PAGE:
Friday, April 28, 2006

Do you use glass paint only for glass painting?

Well, I discovered sometime back that glass paint looks good on almost any surface. Just remember to test how well the paint spreads on the surface and all that. Most importantly, check to see if the lead paint or glass liner that you use for the border binds well.

A few months back I tried painting on a bamboo plate with glass paint. I loved the effect. Today I tried making a few greeting cards (all in an hour's work) using chart paper, glass liner and glass paint. Again I liked it. I love the glossy, glassy, shiny finish that glass paint gives.

Wednesday, April 26, 2006

Kadalai paruppu kosmalli - a sweet salad

This is a sweet salad made with Bengal gram (chana) dal and grated coconut. A complete traditional Tamil Brahmin meal will definitely include this.

Preparation Time – ½ hr. Cooking Time – 15 min. Serves 4.


1 cup Bengal gram (channa) dal - soaked in water for around 20 minutes
1 cup grated coconut
¾ or 1 cup sugar
1 tsp cardamom powder


  1. Cook the channa dal such that they are separate and not overcooked. Drain excess water and allow to cool.
  2. Once the channa dal is cooled, mix all the ingredients and serve immediately, otherwise it will become watery.
Note: The amount of sugar and coconut in this recipe can be varied according to taste.

Sunday, April 23, 2006

Zap your problems, and zip to success with ZeNLP

Is it possible for one to achieve personal and professional milestones by reciting mantras; meditating; planting, watering and watching a tree grow; maintaining a strict vegan diet; auto-suggestion; and creative visualisation? Yes, it is, says Murli Menon in his book “ZeNLP: The Power to Succeed”.

While returning from a New Year party in 1995, Murli Menon was hit by a truck, resulting in severe brain haemorrhage, paralysing the left side of his body. While even doctors could not predict his return to normalcy, Menon was confident that he could win over his bodily ailments with mind power, through combined practice of Zen meditation and Neuro Linguistic Programming (NLP).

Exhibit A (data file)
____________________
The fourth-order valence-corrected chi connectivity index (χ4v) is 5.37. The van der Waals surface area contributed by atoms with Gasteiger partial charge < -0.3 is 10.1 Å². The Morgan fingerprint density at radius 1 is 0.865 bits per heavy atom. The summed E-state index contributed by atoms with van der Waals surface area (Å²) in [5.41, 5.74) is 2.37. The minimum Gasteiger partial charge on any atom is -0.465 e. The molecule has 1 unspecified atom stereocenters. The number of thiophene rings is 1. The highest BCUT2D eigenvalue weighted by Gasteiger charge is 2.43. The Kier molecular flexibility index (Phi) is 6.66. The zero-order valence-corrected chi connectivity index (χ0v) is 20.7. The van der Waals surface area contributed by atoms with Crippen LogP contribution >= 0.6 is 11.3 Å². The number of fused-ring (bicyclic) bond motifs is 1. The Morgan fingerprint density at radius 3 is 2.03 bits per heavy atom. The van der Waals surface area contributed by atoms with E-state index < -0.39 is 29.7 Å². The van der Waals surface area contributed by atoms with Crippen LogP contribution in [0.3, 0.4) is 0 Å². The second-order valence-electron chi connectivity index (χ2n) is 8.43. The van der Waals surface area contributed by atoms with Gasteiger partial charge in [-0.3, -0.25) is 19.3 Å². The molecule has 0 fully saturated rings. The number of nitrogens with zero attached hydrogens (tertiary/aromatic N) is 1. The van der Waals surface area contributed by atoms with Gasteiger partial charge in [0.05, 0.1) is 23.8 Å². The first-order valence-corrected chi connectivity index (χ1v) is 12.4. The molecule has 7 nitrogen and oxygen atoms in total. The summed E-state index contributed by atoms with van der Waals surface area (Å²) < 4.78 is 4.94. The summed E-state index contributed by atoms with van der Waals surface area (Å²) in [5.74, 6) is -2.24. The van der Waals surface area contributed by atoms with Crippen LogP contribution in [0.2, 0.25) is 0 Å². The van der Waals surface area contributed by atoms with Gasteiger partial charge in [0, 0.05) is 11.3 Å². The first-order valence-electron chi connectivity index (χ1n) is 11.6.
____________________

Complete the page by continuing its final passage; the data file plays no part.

He recovered full use of both his limbs in June 1995, and has since then helped many such disabled people to return to normalcy. Through his Ahmedabad-based firm phenoMenon Consultants Inc., he has been conducting numerous workshops on goal setting and achievement, stress management, team-building and motivation, based on his theory of ZeNLP, which combines the principles of NLP and Zen meditation.

The human body is comprised of cells. Cells contain molecules of carbon, hydrogen, oxygen etc. These molecules in turn break up into atoms; atoms into electrons, protons and neutrons; and neutrons into neutrinos, till we reach the tiniest particles called quarks, which are nothing but quantum energy. The human body then is nothing by a bundle of energy or cosmic consciousness, the author explains. And the exploration of this energy within us and others is possible through ZeNLP and its various methods such as planting of trees and observing nature, meditation, adoption of a vegan diet, reinforcing a positive thought by constantly repeating it to ourselves, recitation of mantras, and so on.

These methods helps us to discover and harness the infinite power of the mind, to understand our position in the divine plan, and to get in touch with ourselves, thereby making it possible to improve conceptual understanding, memory power and concentration, intuitive ability and strategising skills, and more.

The book is well-written, with a generous sprinkling of Zen parables or metaphors. The author is right in believing that a person will understand and register a message better when it is delivered through a story, instead of as a sermon. The few dozen stories in the book themselves make the book worth its price.

The flip side is that the author’s presentation of thoughts seems disconnected. Although each individual idea is presented well, it is quite difficult for us to weave the various chapters into a cohesive whole. Another deterrent is that ZeNLP, quite understandably, needs to be practised for a reasonable period of time (sometimes a matter of years), before it yields results. Therefore, it is not possible for me to test it before publishing this review. Yet, judging by the success stories mentioned in the book, it seems to be worth trying. After all, nothing ventured, nothing gained.